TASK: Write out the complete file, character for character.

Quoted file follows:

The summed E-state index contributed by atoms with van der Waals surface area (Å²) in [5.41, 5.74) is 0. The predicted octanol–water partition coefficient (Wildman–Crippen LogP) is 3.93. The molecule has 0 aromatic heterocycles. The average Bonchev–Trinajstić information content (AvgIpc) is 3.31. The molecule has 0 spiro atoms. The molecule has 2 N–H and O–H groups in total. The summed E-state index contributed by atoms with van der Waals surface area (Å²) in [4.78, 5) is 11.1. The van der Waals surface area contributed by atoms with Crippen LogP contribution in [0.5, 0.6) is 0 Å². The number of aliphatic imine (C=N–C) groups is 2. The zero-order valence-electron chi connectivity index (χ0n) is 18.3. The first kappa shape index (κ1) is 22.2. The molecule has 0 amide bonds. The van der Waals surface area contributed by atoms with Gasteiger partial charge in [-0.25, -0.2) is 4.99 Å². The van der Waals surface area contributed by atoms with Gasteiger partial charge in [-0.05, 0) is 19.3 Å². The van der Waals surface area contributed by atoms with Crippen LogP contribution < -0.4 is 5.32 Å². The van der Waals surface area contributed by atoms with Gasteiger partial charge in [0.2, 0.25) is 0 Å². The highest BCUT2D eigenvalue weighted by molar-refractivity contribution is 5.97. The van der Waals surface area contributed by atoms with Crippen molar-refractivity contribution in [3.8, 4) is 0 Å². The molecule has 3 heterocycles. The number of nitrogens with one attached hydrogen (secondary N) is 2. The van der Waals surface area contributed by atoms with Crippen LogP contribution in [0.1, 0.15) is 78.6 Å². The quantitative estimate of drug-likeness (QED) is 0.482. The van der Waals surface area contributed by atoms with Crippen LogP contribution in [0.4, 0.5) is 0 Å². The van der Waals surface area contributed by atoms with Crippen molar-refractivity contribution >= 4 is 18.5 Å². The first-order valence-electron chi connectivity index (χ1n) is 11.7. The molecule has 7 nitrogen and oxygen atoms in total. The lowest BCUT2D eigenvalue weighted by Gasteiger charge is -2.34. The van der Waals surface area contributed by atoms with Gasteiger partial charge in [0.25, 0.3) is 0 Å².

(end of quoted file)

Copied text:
The summed E-state index contributed by atoms with van der Waals surface area (Å²) in [5.41, 5.74) is 0. The predicted octanol–water partition coefficient (Wildman–Crippen LogP) is 3.93. The molecule has 0 aromatic heterocycles. The average Bonchev–Trinajstić information content (AvgIpc) is 3.31. The molecule has 0 spiro atoms. The molecule has 2 N–H and O–H groups in total. The summed E-state index contributed by atoms with van der Waals surface area (Å²) in [4.78, 5) is 11.1. The van der Waals surface area contributed by atoms with Crippen LogP contribution in [0.5, 0.6) is 0 Å². The number of aliphatic imine (C=N–C) groups is 2. The zero-order valence-electron chi connectivity index (χ0n) is 18.3. The first kappa shape index (κ1) is 22.2. The molecule has 0 amide bonds. The van der Waals surface area contributed by atoms with Gasteiger partial charge in [-0.25, -0.2) is 4.99 Å². The van der Waals surface area contributed by atoms with Gasteiger partial charge in [-0.05, 0) is 19.3 Å². The van der Waals surface area contributed by atoms with Crippen LogP contribution < -0.4 is 5.32 Å². The van der Waals surface area contributed by atoms with Gasteiger partial charge in [0.2, 0.25) is 0 Å². The highest BCUT2D eigenvalue weighted by molar-refractivity contribution is 5.97. The van der Waals surface area contributed by atoms with Crippen molar-refractivity contribution in [3.8, 4) is 0 Å². The molecule has 3 heterocycles. The number of nitrogens with one attached hydrogen (secondary N) is 2. The van der Waals surface area contributed by atoms with Crippen LogP contribution in [0.1, 0.15) is 78.6 Å². The quantitative estimate of drug-likeness (QED) is 0.482. The van der Waals surface area contributed by atoms with Crippen LogP contribution in [0.4, 0.5) is 0 Å². The van der Waals surface area contributed by atoms with Crippen molar-refractivity contribution >= 4 is 18.5 Å². The first-order valence-electron chi connectivity index (χ1n) is 11.7. The molecule has 7 nitrogen and oxygen atoms in total. The lowest BCUT2D eigenvalue weighted by Gasteiger charge is -2.34. The van der Waals surface area contributed by atoms with Gasteiger partial charge in [0.25, 0.3) is 0 Å².